Master of Science
Military members often encounter potentially morally injurious events (PMIEs) during their service. These encounters can put them at higher risk for developing moral injury, defined as the psychological distress following morally-transgressive situations. If untreated, this can lead to negative health outcomes like depression, suicide ideation, and post-traumatic stress disorder. However, the rate of help-seeking among military members experiencing mental health issues is low. Thematic analysis was used to evaluate barriers to mental health help-seeking among individuals with CAF experience, including perceived confidentiality of information, and whether PMIEs impact the decision-making process. The sample consisted of 9 individuals with CAF experience aged 26 to 64 years (M = 48.65, SD = 10.01; 1 woman, 8 men). The results of this study indicate that military personnel are not always comfortable sharing information with health care providers. Results should aid policymakers in creating programs to help facilitate help-seeking and utilization in the military.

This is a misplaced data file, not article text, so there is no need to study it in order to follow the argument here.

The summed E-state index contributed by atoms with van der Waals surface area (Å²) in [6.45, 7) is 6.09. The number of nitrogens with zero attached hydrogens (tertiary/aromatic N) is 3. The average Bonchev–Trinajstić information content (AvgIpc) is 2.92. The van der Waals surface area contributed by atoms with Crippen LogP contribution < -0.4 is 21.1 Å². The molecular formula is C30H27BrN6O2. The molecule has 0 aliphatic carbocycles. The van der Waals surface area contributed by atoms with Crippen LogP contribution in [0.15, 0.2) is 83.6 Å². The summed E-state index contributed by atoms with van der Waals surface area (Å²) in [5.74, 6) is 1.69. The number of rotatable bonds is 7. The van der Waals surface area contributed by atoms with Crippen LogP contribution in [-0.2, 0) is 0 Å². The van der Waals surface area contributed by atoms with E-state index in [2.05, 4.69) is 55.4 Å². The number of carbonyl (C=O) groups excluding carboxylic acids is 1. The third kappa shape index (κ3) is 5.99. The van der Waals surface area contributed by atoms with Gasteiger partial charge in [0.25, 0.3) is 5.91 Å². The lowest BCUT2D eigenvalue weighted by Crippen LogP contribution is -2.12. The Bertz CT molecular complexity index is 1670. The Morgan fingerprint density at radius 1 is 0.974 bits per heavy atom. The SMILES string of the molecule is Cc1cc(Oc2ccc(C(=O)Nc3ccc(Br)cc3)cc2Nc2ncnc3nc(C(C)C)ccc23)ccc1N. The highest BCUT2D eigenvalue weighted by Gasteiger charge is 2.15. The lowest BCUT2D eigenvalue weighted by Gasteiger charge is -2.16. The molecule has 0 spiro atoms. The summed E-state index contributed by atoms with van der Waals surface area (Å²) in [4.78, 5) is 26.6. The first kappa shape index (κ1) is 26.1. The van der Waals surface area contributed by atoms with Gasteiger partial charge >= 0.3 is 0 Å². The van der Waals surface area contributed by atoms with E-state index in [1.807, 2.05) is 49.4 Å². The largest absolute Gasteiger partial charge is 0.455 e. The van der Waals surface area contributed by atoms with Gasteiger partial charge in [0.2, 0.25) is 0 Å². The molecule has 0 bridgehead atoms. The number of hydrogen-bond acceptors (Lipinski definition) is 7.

Summary for Lay Audience
Military members and Veterans often encounter traumatic events that can put them at higher risk for developing psychiatric disorders such as PTSD and moral injury. If untreated, these can lead to such negative health outcomes as depression, suicide ideation, and substance abuse. However, military members who experience mental health issues are less likely to seek support compared to the civilian population. This study used interviews with CAF Veterans to explore their perceived barriers to help seeking. The sample consisted of 9 individuals with CAF experience aged 26 to 64 years (M = 48.65, SD = 10.01; 8 men, 1 woman). Most participants expressed concerns related to confidentiality of their information within the mental health care system. They were worried that the information shared in their therapy sessions would be shared with their superiors. The results of this study indicate that military personnel are not always comfortable sharing information with a health care provider. Findings will allow clinicians and policymakers to determine whether specific regulations surrounding confidentiality should be modified to facilitate treatment-seeking.
Trahair, Cassidy, "An Interview Study of Beliefs About Confidentiality and Attitudes Towards Disclosure of Moral Injury in the Canadian Armed Forces" (2022). Electronic Thesis and Dissertation Repository. 8766.
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